Prenuptial agreements based on religious traditions pose unique First Amendment challenges for secular American courts. Ann Laquer Estin, writing for the American Bar Association in 2019, explained that when religious marital contracts, such as a Jewish ketubah or a Muslim niikah “satisfy the secular rules governing martial agreements, courts give them legal effect, but many cases reflect the wide gap between the requirements of religious and civil law.” For example, Estin noted that in some states, a court will give a “second look” to religious marital contracts “to determine its fairness at the time of divorce, particularly with respect to any waiver of support rights.”
Judge Declines to Enforce Jewish Law Prenuptial Agreement
The Supreme Court of Connecticut recently considered this subject in a divorce case, Tilsen v. Benson, arising from the disputed interpretation of a Jewishketubah. The husband and wife in this case met in Israel but married in a religious ceremony held in Pennsylvania in 1989. Just before the ceremony, the parties signed a ketubah. The husband subsequently worked as a rabbi for a conservative Jewish synagogue in Connecticut. The wife worked for many years as an attorney and nonprofit executive while also supporting her husband’s religious work.
The husband filed for divorce in Connecticut in 2018. He sought enforcement of the ketubah and asked the court to divide property and award financial support according to Jewish law. The wife objected.
Both sides submitted expert affidavits from rabbis that supported their interpretation of Jewish law as applied to this case. Not surprisingly, the rabbis offered conflicting views. As a result, the trial court decide which interpretation of religious law was correct and instead declined to enforce the ketubah. The court then conducted a standard divorce trial under Connecticut law. The final divorce order required the ex-husband to pay $5,000 per month in alimony to the ex-wife for 15 years. The husband appealed.
The key question before the Connecticut Supreme Court was whether enforcement of the parties' ketubah violated the First Amendment’s Establishment Clause. Under the First Amendment, the government cannot make or enforce any law “respecting an establishment of religion.” In broad terms, this means that Congress cannot establish a national religion or church. Nor can any arm of the government unduly favor one religion over another.
The husband argued the ketubah did not implicate the Establishment Clause at all. Rather, he said the parties had simply signed a contract agreeing to resolve any potential divorce under Jewish law. Such “choice of law” provisions are common in secular contracts. For example, a business contract might specify any litigation must be heard under New York law.
But the United States Supreme Court has long held that secular civil courts cannot become embroiled in disputes over religious doctrine. In a 1979 decision, Jones v. Wolf, the Court explained that state courts can apply what is known as a “neutral principles of law” approach to resolve these kind of disputed. The Jones case involved the disputed ownership of property belonging to a church whose members had split into two competing factions. The federal Supreme Court upheld the Georgia Supreme Court’s decision to apply neutral principles of law, which allowed the trial court to “examine certain religious documents” in purely secular terms to resolve the underlying secular legal dispute. But the trial court could not “rely on religious precepts” or attempt to “resolve a religious controversy” between the parties.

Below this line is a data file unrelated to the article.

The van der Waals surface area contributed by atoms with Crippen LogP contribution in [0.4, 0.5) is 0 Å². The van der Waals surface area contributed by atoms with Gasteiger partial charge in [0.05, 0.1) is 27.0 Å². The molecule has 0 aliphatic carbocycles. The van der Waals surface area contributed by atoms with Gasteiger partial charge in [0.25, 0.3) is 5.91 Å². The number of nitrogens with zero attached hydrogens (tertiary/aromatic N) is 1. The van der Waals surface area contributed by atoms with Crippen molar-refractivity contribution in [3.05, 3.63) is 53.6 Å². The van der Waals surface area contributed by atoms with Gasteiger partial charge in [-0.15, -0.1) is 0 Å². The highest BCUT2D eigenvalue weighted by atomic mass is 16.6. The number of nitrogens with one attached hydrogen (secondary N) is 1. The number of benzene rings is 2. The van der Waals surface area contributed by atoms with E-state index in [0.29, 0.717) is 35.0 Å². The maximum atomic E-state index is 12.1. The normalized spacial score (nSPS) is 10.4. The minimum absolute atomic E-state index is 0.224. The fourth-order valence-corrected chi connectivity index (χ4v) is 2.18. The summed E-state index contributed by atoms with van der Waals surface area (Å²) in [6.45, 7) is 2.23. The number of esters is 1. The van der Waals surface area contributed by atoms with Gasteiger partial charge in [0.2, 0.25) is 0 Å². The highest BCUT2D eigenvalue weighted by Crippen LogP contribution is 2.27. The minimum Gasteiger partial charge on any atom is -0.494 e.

The Connecticut Supreme Court adopted this approach in resolving the Tilsen case. And in doing so, the Connecticut justices unanimously agreed that the Establishment Clause prevented a civil court for enforcing a ketubah with provisions similar to the one in this case. Essentially, enforcing the ketubah would require a civil court to act as a Jewish religious court in resolving certain ambiguities in the agreement. Notably, the parties' ketubah was silent on how to determine any award of spousal support in the event of a divorce. Deciding this issue under the ketubah would therefore have required the trial court to “determine those obligations from external sources as to Jewish law, namely, the parties' expert witnesses, whose proffered opinions differed in this case, instantly alerting the court as to the establishment clause dilemma.”
In the alternative, the ex-husband argued that refusing to enforce the ketubah violated his First Amendment right to enjoy the “free exercise” of his religion. But that argument worked both ways, the Connecticut Supreme Court noted. After all, enforcing the ketubah would arguably violate the ex-wife’s free exercise rights. And once again, for the courts to take a side on that issue would again create an Establishment Clause problem. More to the point, the court’s refusal to enforce the ketubah did not punish the ex-husband for his sincerely held religious beliefs.
Contact a Family Law Attorney Today
Even when religion is not at issue, the enforcement of prenuptial and post-nuptial agreements are often a hotly contested matter in divorce cases. If you are involved in a current or pending divorce, it is therefore best to work with an experienced family law attorney in your area who can advise you of your rights and responsibilities.
Disclaimer: This post is provided for informational purposes only. The author is not an attorney and nothing in this post should be construed as legal advice. You should always consult a licensed and qualified attorney in your state about any legal matter.